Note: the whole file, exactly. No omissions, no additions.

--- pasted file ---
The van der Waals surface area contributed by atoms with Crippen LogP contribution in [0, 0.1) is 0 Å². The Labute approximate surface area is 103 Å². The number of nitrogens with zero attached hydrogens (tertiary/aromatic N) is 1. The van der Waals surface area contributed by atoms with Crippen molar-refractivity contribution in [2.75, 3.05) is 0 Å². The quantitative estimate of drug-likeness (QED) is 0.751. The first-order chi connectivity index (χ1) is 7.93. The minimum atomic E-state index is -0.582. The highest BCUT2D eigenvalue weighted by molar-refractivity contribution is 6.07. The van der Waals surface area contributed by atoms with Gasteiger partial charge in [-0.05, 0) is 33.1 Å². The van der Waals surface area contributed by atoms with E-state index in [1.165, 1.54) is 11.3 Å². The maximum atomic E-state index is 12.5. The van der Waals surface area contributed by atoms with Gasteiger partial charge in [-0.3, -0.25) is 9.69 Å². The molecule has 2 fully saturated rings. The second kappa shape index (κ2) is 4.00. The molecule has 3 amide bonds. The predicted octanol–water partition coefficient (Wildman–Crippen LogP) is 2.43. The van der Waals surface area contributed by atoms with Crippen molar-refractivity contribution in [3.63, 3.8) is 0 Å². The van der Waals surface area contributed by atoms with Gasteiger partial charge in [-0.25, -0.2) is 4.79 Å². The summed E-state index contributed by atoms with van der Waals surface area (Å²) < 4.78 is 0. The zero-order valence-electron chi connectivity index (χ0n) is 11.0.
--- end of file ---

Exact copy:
The van der Waals surface area contributed by atoms with Crippen LogP contribution in [0, 0.1) is 0 Å². The Labute approximate surface area is 103 Å². The number of nitrogens with zero attached hydrogens (tertiary/aromatic N) is 1. The van der Waals surface area contributed by atoms with Crippen molar-refractivity contribution in [2.75, 3.05) is 0 Å². The quantitative estimate of drug-likeness (QED) is 0.751. The first-order chi connectivity index (χ1) is 7.93. The minimum atomic E-state index is -0.582. The highest BCUT2D eigenvalue weighted by molar-refractivity contribution is 6.07. The van der Waals surface area contributed by atoms with Gasteiger partial charge in [-0.05, 0) is 33.1 Å². The van der Waals surface area contributed by atoms with E-state index in [1.165, 1.54) is 11.3 Å². The maximum atomic E-state index is 12.5. The van der Waals surface area contributed by atoms with Gasteiger partial charge in [-0.3, -0.25) is 9.69 Å². The molecule has 2 fully saturated rings. The second kappa shape index (κ2) is 4.00. The molecule has 3 amide bonds. The predicted octanol–water partition coefficient (Wildman–Crippen LogP) is 2.43. The van der Waals surface area contributed by atoms with Crippen molar-refractivity contribution in [3.63, 3.8) is 0 Å². The van der Waals surface area contributed by atoms with Gasteiger partial charge in [-0.25, -0.2) is 4.79 Å². The summed E-state index contributed by atoms with van der Waals surface area (Å²) < 4.78 is 0. The zero-order valence-electron chi connectivity index (χ0n) is 11.0.